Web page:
Man in a black suit, white shirt, and tie shaking hands with a man in a button-up

Tips to Remember When Negotiating a Vehicle’s Price

The car-buying process can be grueling, but perhaps the worst part of the endeavor is the inevitable negotiations. After you’ve spent hours searching for a specific vehicle, you’ll then have to haggle with a dealership sales team. Even if you complete your purchase, there’s little chance you’ll feel good about the entire experience.

Well, as a potential buyer, there are plenty of ways that you can fight back. Below, we’ve provided some tips that should help you during negotiations. Then, when you’re shopping for used cars, you’ll know exactly what tactics you should keep in mind…


Tip #1: Understand Your Impending Transaction

Whenever you’re negotiating the price of your new car, you’ll be exposed to a number of specifics and semantics. Ultimately, you’ll surely feel confused, and this means you could end up opting for an undesirable deal. How can you avoid this issue? Well, be aware of the sales team’s strategies, and understand what you’re looking to achieve. You obviously want to purchase a new car, but are you also looking for the best possible financial deal? Do you require some sort of financing? Do you want to trade in your current ride? Stay focused and you shouldn’t have any issues.

“It’s very important to know what you want out of the transaction,” Chris Kukla, the senior vice president of the consumer advocacy group Center for Responsible Lending, told Dana Dratch of “Really understand all the different parts of it before you enter the dealership.”


Tip #2: Don’t Commit

Salespeople will also try to force the customer to complete a transaction on the day they’ve entered the dealership. Considering all of the details that are going through the prospective buyers head, the sales team is clearly looking to capitalize on your current mindset. Instead, be prepared to walk out of the business if you’re unable to secure the financial deal that you’re seeking. There’s little chance that the offered deal will go away, and you’ll have more time to weigh all of your options.

“And the best way to bail from making a decision in the moment is to say, ‘I have to do more research. I have to talk to a few more dealerships,’” said Dan Seidman, the author of “The Ultimate Guide to Sales Training. “I don’t know that I want to make a decision today…All selling is about getting them to buy today. If a person walks out of the dealership, they’re not going to buy today.”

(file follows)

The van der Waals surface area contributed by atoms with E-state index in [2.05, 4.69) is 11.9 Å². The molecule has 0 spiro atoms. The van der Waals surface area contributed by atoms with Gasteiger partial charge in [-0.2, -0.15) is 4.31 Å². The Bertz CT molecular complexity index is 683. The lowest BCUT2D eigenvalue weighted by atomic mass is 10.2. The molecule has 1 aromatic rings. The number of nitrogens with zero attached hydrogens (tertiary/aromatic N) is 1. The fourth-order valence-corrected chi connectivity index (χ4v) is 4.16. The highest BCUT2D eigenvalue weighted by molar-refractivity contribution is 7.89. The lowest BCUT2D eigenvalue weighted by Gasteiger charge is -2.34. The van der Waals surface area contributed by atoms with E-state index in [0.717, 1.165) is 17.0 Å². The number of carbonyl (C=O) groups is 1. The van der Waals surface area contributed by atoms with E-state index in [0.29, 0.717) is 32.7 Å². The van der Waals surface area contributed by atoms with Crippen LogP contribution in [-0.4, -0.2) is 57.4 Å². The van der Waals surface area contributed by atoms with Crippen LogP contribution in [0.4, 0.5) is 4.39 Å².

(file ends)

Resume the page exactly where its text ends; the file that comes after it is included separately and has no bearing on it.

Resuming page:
Tip #3: Anticipate the Close

The sales team will continue to use the power of persuasion during negotiations. There are a number of different strategies that they could look to capitalize on (hell, you could write an entire book on this topic). As a buyer, there’s little chance that you can remember all of these strategies, but you can at least be aware when the seller is trying to take advantage. In fact, Seidman suggests calling them out on these tactics, showcasing that you’re aware of their attempt to manipulate.

“We know now that people don’t make a decision on volume, but on the persuasive power of two or three things,” said Seidman. “If you ever want an awkward moment with the salesperson, just name their close.”


Tip #4: Remember that Negotiating is their Job

You may get frustrated with the buying process, especially when you’re negotiating with a dealership. However, no matter how heated it may get, you’ll have to remember that its the sales person’s job to secure the best possible deal on their vehicles. In other words, be aware that these individuals are simply doing what they’ve been trained to.

Of course, you should also remember that latter point. These sales teams have been trained, meaning they automatically have the advantage. However, you shouldn’t be dissuaded, as there are several ways that you can recoup some of the negotiating leverage.

“The salesmen are very specifically trained to separate you from your money,” said Jeff Bartlett, an editor for Consumer Reports. “This is a skill they practice daily, whereas the average car buyer buys a car every 5 years or so. This isn’t a fair fight.”

“I love the art of negotiating,” added dealership general manager Oren Weintraub (via Philip Reed of “It’s kind of like a dance — you have to know what to say and when to say it. You have to be strategic. And above all else you have to know how to create leverage.”

Ultimately, at the end of the day, you simply want the negotiator to talk to their supervisor or boss. If the salesman “goes out back,” you should recognize that you’re close to completing a deal. In this scenario, don’t let up!

“He said he’d discussed it with his general manager and that was his best price,” Weintraub said. “When he said that he had spoken with the GM, it was like a door opened. I knew that if I could get to the GM I could try to make a deal with him. But I didn’t want to insult the sales manager by going over his head.”


Tip #5: Look Confident

Similar to any negotiations, the seller will try to capitalize on any of the preconceived notions of you. For instance, if you’re soft-spoken, they’ll try to talk you out of the room. Make sure you stand tall throughout negotiations and prove that you’re in charge. At the end of the day, you have the ability to walk out of a dealership…make sure the salesman recognizes this.

“Early on, the person you are dealing with forms a perception of you, and this could keep you from getting the deal you want. It’s all about perception,” said Weintraub. “Good negotiators are good at overcoming the dealer’s leverage and holding firm to what they are willing to spend…When you’re fighting for the right thing, you gain a lot of power. And if you can make a person who has what you want to feel good about giving it to you — that’s the art.”